Up until about 5 years ago ISAs seemed pretty straight forward. There were 2 options (as far as I’m aware), there was either a Cash ISA, which your local bank or building society would offer or a Stocks and Shares ISA, which would be offered by brokerages. However, over the last 5 years it appears these ISAs have multiplied like rabbits and now it feels like untangling a bowl full of spaghetti when attempting to figure out which ISA right for what job.

Well if the conundrum of which ISA to open or contribute to this tax year has been keeping you up at night (and I’m taking a wild guess that it probably hasn’t), then don’t worry, we’ll go over what is currently available and when which ISA is best for what job. Now come on, together, we’ll get through this.

ISA Advantages

At the moment it’s simple, any gains on the money within an ISA (sometimes also referred to as a tax-wrapper, this isn’t someone who raps about tax) are currently protected from the tax man. There are other advantages which we’ll go over in the table below.

ISA Type Restrictions Best For Yearly Limit Benefits
Cash ISA Building up cash savings. 20,000 Interest earned on savings is not taxed.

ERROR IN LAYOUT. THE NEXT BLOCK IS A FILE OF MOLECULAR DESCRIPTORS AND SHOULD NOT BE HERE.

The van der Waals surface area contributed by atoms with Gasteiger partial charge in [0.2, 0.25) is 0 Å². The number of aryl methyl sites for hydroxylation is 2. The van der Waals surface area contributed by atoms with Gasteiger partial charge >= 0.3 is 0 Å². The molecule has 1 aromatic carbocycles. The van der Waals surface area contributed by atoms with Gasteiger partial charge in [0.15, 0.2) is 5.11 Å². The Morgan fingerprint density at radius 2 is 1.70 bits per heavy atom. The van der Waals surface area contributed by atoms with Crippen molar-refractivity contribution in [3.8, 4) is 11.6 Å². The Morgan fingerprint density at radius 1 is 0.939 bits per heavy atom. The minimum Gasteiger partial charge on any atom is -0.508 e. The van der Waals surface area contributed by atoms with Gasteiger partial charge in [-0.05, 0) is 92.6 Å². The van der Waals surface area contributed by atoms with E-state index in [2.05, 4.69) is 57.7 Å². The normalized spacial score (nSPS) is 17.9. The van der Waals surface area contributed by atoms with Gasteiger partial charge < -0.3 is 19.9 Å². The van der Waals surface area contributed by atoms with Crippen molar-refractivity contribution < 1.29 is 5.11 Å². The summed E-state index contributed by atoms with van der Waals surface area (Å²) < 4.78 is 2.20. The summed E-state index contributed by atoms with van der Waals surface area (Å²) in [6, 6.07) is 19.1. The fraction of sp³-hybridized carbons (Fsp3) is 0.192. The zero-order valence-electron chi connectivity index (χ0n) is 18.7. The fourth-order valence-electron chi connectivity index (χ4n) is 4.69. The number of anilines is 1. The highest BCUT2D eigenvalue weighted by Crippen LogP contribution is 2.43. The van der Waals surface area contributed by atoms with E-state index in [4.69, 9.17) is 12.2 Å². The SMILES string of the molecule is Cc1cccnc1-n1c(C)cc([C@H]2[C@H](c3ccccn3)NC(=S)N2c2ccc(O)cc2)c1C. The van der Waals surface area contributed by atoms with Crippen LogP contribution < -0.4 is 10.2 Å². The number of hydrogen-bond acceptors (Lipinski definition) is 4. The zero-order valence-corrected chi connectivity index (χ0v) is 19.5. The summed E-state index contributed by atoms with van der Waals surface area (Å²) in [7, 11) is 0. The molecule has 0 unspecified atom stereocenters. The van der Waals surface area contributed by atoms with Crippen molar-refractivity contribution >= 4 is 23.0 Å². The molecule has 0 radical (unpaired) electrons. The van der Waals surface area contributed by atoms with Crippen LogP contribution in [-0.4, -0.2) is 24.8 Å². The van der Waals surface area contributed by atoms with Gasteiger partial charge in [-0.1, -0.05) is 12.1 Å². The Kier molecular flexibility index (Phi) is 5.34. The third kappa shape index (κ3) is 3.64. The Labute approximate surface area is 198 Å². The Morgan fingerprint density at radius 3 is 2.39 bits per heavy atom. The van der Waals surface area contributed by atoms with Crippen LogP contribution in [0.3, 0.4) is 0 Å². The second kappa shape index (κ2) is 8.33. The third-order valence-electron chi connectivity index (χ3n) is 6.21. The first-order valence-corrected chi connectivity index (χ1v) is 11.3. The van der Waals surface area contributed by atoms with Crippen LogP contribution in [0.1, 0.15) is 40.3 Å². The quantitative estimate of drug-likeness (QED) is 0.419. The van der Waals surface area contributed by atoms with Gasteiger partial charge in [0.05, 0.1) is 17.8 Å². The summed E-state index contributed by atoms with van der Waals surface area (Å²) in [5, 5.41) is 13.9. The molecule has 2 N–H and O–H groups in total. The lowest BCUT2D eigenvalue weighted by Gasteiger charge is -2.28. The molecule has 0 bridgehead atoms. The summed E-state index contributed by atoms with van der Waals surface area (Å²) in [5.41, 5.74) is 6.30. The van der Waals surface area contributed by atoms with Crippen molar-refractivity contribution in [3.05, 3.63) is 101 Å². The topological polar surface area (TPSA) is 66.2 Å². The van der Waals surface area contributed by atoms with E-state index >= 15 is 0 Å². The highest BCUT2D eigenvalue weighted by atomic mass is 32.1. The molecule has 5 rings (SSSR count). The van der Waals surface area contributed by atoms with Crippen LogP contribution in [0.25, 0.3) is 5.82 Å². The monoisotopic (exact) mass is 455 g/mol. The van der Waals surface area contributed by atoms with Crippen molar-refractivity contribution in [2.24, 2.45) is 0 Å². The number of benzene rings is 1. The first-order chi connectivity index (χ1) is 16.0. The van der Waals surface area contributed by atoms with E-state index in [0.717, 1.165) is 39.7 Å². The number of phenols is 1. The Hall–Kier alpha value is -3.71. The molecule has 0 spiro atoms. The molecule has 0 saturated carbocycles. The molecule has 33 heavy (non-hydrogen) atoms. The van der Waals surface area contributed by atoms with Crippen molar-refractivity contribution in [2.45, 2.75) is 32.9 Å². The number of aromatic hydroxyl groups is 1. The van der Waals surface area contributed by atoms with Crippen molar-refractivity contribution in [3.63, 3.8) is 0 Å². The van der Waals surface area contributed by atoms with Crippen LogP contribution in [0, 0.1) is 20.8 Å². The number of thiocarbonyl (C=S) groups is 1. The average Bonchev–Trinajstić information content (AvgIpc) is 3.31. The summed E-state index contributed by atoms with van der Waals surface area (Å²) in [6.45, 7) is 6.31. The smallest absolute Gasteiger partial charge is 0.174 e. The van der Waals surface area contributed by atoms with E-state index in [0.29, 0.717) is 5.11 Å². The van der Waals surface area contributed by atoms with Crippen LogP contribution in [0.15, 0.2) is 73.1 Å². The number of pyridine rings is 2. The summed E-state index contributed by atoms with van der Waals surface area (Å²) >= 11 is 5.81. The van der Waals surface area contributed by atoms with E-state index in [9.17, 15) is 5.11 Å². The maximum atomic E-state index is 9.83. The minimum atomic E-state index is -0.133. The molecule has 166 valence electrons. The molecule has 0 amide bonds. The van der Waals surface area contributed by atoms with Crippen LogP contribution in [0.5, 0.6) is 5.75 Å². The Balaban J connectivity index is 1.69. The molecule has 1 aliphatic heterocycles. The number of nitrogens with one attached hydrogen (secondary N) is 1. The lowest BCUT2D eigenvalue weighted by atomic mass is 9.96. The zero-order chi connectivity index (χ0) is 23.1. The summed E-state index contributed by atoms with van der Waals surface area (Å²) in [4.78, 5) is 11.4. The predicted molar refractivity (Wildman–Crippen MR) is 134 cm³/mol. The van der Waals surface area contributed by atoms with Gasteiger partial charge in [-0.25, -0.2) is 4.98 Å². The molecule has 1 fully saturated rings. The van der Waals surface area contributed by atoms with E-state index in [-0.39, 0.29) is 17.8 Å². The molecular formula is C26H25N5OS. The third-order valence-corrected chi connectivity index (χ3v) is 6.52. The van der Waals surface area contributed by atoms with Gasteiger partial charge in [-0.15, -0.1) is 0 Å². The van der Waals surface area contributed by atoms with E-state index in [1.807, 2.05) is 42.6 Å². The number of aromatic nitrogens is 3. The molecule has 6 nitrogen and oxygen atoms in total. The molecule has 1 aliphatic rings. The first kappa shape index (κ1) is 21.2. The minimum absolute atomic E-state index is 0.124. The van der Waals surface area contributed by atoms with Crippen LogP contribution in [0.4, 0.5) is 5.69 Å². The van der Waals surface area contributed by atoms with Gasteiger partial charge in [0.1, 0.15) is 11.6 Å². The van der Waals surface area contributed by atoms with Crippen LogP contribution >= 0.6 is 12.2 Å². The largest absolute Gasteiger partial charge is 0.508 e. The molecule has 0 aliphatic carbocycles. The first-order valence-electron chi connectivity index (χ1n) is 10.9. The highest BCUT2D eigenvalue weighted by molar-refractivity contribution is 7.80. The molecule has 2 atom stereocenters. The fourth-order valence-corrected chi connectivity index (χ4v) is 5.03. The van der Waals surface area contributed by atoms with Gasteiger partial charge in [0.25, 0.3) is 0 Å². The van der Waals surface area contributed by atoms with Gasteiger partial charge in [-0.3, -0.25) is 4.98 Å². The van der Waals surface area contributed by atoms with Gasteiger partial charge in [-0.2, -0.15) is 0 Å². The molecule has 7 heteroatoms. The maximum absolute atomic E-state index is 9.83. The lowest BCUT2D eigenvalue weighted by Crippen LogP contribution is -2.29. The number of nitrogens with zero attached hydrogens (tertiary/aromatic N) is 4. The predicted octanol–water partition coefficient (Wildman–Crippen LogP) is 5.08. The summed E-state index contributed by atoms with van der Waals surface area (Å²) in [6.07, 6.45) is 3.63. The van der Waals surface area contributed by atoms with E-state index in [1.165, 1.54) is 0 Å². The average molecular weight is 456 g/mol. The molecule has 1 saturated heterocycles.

Lifetime ISA Can only withdraw money for house purchase or retirement.

If using this for retirement savings, money cannot be withdrawn until age 60.

Saving for a house or retirement. 4,000 Government tops up amount by 25%. So you put in £4,000 and the Government will add £1,000.

 

Help to Buy ISA Can only be used for buying your first home. Saving for a house deposit.

2,400*

Maximum of £200 per month contributions.

In the first month of opening you can deposit £1,200.

The Government will top up the ISA when the ISA is closed for purchasing a house. The government top up by 25% of what is in the ISA up to a maximum of £3,000.
Stocks and Shares ISA Building up a shares/bonds/funds portfolio. 20,000 Any gains in value of shares or bonds are tax free. As are the dividends or interest which is paid to you.
Innovative Finance ISA Peer-to-peer lending 20,000 The money earned from peer-to-peer lending is tax free.

 

Scenario: Saving for a house